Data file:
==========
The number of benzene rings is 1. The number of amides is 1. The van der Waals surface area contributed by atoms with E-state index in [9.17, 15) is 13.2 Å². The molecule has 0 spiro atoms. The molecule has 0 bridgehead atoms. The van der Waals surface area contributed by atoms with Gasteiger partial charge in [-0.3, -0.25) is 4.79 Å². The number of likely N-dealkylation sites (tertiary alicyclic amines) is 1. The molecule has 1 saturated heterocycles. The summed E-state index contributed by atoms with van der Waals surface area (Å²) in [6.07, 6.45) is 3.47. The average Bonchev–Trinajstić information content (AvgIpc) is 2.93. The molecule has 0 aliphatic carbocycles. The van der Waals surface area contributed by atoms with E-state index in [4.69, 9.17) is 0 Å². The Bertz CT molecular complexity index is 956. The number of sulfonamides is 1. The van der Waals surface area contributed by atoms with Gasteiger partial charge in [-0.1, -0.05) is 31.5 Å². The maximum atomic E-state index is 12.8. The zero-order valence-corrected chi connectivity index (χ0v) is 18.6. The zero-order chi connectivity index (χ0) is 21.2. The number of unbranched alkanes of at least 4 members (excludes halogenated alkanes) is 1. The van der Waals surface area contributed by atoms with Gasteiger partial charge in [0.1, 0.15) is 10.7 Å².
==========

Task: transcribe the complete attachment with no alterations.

The number of benzene rings is 1. The number of amides is 1. The van der Waals surface area contributed by atoms with E-state index in [9.17, 15) is 13.2 Å². The molecule has 0 spiro atoms. The molecule has 0 bridgehead atoms. The van der Waals surface area contributed by atoms with Gasteiger partial charge in [-0.3, -0.25) is 4.79 Å². The number of likely N-dealkylation sites (tertiary alicyclic amines) is 1. The molecule has 1 saturated heterocycles. The summed E-state index contributed by atoms with van der Waals surface area (Å²) in [6.07, 6.45) is 3.47. The average Bonchev–Trinajstić information content (AvgIpc) is 2.93. The molecule has 0 aliphatic carbocycles. The van der Waals surface area contributed by atoms with E-state index in [4.69, 9.17) is 0 Å². The Bertz CT molecular complexity index is 956. The number of sulfonamides is 1. The van der Waals surface area contributed by atoms with Gasteiger partial charge in [-0.1, -0.05) is 31.5 Å². The maximum atomic E-state index is 12.8. The zero-order valence-corrected chi connectivity index (χ0v) is 18.6. The zero-order chi connectivity index (χ0) is 21.2. The number of unbranched alkanes of at least 4 members (excludes halogenated alkanes) is 1. The van der Waals surface area contributed by atoms with Gasteiger partial charge in [0.1, 0.15) is 10.7 Å².